Does each scene have conflict? Without conflict, or tension, a scene will fall flat. There’s no reason to keep reading it. There needs to be some kind of tension or conflict present in every scene, even if it’s internal.

Make notes in your notebook during this process about any story threads you’ve killed or changed. The same goes for characters you may have combined or eliminated. You want to make sure they’re removed from future scenes.

Re-type the whole thing

This is where the one-pass revision system almost cheats a little bit. When you’ve gone through the entire manuscript, you’ll have piles of pages that are marked up. Holly Lisle says that you’ll likely have a ratio of clean pages to marked-up ones somewhere between 1:2 and 1:4. In my own estimation, it’s more likely you’ll have a ratio of 1:10 or even higher, if you include simple things like changing verbiage or other minor corrections.

So, make a copy of your original first draft file to work from (I NEVER overwrite an old file, because the last thing I want to do is accidentally delete something I meant to keep or otherwise completely butcher the editing file). Then, start typing in your corrections. Feel free to make additional changes as you come across them, such as repetitive word usage or awkward phrasing (see, this is the part where it’s almost cheating, because you’re effectively doing two revision passes in one).

This may take a few days, but overall it’s a fairly quick revision process.

Why not do multiple passes?

I’ve heard more than one writer bemoan the idea of not doing half a dozen or more revisions on their novel. They feel that it’s lazy, or that you can’t get a polished enough draft with just one pass. I have two answers for that:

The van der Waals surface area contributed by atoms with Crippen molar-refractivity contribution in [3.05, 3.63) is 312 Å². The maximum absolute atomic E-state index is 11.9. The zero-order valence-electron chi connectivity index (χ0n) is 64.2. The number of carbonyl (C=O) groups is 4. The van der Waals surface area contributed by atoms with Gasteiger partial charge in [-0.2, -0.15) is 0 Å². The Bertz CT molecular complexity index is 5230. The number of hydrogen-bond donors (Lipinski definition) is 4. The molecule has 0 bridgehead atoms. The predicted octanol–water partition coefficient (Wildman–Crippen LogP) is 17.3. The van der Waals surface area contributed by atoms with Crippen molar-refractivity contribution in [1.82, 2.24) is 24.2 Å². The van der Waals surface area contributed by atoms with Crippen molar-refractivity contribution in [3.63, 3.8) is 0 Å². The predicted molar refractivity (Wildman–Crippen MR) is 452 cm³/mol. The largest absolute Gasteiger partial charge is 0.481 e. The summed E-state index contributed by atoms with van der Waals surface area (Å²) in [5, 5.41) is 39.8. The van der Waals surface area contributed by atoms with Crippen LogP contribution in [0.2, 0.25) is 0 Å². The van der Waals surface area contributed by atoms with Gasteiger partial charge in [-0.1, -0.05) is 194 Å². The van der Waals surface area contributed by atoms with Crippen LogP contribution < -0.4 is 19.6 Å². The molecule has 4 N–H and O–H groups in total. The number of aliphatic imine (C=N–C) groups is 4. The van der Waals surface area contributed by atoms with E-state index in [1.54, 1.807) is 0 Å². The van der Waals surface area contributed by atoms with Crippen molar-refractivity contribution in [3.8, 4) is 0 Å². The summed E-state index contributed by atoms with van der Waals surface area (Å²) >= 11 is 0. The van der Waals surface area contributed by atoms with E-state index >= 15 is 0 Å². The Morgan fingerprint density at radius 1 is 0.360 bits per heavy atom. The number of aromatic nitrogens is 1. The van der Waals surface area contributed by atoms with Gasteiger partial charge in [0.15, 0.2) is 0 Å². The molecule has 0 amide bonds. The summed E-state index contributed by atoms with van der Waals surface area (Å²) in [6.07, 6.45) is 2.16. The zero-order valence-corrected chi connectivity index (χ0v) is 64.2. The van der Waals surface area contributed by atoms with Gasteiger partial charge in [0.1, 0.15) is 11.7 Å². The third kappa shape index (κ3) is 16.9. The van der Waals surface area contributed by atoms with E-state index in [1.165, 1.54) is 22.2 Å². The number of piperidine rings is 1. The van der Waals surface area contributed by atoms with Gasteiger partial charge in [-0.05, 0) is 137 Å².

First of all, over-editing a piece is just as bad as not editing at all. It’s easy to get so caught up in trying to perfect your manuscript that you edit the emotion right out of it. That’s not good. As an example, look at Amanda Hocking’s self-published books. A lot of people say they’re in pretty desperate need of a good editor, but at the same time, they have so much raw story and emotion that it makes up for it (though I would agree they could have used a good copyeditor to catch all the little things). If she’d gone through an editor or gone through dozens of revisions, it’s possible that what makes her fiction great would have been edited right out of them and they would have been just another self-published ebook series.

Second of all, if you want to be a writer, you need to keep writing. That means writing new things, not rewriting the same story over and over again. I know there are all sorts of stories of writers who took 10 years or more writing a novel, and I can’t help ask myself how much of that time they spent actually writing, and how much of that time they spent just posturing and thinking of themselves as the struggling artist? I have a feeling they probably spent the same amount of time actually writing that your average writer who can manage a few books a year did. And there’s no guarantee that revising your book ten times is going to make it any better than revising it twice, once you’ve mastered the basics of both writing and revising (which is why this isn’t the best method for a first-time novelist).

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One thought on “My Take on One-Pass Manuscript Revision

  1. Thanks for this. I’m on revision 3 of my first novel, 100k+ and I’m wondering if I should continue or find an editor so I’m not going in circles (down the drain). I remember reading somewhere to keep in mind, ‘this isn’t the best novel I’ll ever write’, and your post made me remember that too! Cheers. (I got here from your ‘supercontroversialcalifragilistic’ post on Mashable.